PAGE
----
Wallander, Season 1, 2, 3:
The crime dramas based on the best selling books by Henning Mankell follow Inspector Kurt Wallander, a disillusioned everyman, as he struggles against a rising tide of violence in southern Sweden. Starring Kenneth Branagh. The fourth and final season will be filmed later in 2014 and will consist of three more episodes.

Luther, Season 1, 2, 3:
Self-destructive near-genius, Luther might just be as dangerous as the depraved criminals he hunts. Luther follows his own moral code as much as the rules of criminal law. But he quickly becomes locked in a lethal battle of wits with Alice, a beautiful, highly intelligent mass murderer, and his decision-making process becomes increasingly murky. Starring Idris Elba. The series has concluded.

ALA's 2014 Reading List Winners - Librarians' Top Picks in Genre Fiction

Congratulations to this year's winners in 8 genre fiction categories, just announced at the American Library Association's Midwinter Meeting in Philadelphia. It is great to see among them some first novels. An added value of the Reading List (as opposed to the Notable Books) has always been the inclusion of the shortlists which enriches the readers exploration of the genres.

Adrenaline Winner:
Red Sparrow by Jason Matthews. This modern spy novel pits two covert operatives against each other in an intricate cat-and-mouse game. As Dominika and Nathaniel ply their tradecraft, they navigate the moral ambiguities of a post-Cold War world where no one is as they seem and betrayal is business as usual.

Short List
The Caretaker by A.X. Ahmad, a FFF (blog)
Ghostman by Roger Hobbs, a FFF (blog)
Lexicon by Max Barry
Lost by S.J. Bolton

Fantasy Winner
Vicious by V.E.Schwab. A friendly rivalry turns vicious when college friends Victor and Eli obtain super-human powers and use them for very different purposes. This dark paranormal fantasy, a riveting tale of vengeance and redemption, proves that extraordinary powers don’t necessarily make superheroes.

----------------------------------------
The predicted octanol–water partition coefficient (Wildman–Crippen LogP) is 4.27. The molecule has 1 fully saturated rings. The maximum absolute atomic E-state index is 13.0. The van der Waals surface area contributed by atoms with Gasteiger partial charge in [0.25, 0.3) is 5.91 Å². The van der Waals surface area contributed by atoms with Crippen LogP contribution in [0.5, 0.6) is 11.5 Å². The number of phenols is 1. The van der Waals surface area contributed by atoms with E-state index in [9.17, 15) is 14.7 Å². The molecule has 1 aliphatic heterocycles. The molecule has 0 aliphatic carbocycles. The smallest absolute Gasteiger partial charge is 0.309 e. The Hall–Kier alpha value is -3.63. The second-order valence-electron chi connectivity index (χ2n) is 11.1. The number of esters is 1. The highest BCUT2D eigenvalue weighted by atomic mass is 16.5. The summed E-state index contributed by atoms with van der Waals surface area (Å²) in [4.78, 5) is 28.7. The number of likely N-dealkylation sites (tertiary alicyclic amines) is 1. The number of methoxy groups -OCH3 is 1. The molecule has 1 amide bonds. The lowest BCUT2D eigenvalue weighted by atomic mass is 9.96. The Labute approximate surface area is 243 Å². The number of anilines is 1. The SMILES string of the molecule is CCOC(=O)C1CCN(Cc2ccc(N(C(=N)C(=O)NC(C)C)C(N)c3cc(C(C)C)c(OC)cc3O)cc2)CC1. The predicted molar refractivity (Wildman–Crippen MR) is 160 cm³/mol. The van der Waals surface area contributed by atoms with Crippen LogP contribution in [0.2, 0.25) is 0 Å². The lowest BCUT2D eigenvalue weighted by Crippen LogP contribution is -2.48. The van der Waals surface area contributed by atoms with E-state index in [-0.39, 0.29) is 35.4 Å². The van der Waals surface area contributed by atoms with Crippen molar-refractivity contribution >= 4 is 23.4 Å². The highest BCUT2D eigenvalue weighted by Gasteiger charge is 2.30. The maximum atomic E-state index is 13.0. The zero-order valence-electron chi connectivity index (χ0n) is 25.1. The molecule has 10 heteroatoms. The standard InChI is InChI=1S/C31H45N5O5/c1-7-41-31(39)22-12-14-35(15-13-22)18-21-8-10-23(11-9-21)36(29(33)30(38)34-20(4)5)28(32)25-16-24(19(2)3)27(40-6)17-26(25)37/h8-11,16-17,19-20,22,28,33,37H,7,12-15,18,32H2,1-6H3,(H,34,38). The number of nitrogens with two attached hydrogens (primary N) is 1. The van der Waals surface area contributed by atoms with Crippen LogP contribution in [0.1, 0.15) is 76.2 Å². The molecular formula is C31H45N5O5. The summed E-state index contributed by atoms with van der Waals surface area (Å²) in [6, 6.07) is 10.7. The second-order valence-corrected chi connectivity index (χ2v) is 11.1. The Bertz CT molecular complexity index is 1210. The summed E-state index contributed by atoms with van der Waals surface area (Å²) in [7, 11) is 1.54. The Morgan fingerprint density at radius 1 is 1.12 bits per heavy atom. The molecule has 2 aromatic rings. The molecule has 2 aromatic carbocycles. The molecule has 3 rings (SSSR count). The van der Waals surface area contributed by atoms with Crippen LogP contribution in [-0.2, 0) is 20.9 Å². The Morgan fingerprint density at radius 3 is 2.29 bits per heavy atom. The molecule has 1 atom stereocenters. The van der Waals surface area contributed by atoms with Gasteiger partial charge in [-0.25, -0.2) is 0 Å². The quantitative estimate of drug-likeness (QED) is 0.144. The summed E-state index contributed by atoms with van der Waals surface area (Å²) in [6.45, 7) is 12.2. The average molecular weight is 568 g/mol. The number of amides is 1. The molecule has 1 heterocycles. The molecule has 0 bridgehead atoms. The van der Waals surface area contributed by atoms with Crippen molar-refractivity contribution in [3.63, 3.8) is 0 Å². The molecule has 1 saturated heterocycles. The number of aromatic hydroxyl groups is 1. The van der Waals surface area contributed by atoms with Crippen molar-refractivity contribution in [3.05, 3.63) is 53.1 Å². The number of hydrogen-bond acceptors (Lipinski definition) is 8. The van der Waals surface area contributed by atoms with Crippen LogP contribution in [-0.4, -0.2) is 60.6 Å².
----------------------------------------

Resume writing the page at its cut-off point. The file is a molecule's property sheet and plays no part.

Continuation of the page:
Short List
The Necromancer’s House by Christopher Buehlman
A Natural History of Dragons by Marie Brennan
American Elsewhere by Robert Bennett Jackson
The Golem and the Jinni by Helene Wecker, a FFF (blog)

Fabulous Fiction Firsts #449

Inspired by the true story of African-American WWII veteran Isaac Woodard, Deborah Johnson's The Secret of Magic * is a clear-eyed depiction of the post-war Deep South, and a young female attorney's attempt of the impossible - attaining justice for a black man.

Joe Howard Wilson called his father from a rest stop to let him know that he was within hours of being home. But he never arrived. Two weeks later, his body was found.

A newly minted attorney at the NAACP office in New York, Regina Robichard worked for a young Thurgood Marshall who sent her down to Revere, Mississippi, after receiving a letter asking that they look into the murder of a black war hero. The letter was signed by M(ary) P. Calhoun, a reclusive author whose novel The Secret of Magic about white and black children playing together in a magical forest, had captivated a young Regina.

"Johnson offers a completely engaging Southern gothic with unforgettable characters in this fictionalized account of a pivotal NAACP case from the 1940s".

"Passionate but never didactic, Johnson wisely allows the novel's politics to play second fiddle to the intimate, nuanced drama of the young black Yankee and middle-aged white Southerner in this provocative story about race in America that becomes a deeply felt metaphor for all human relationships."

* = starred review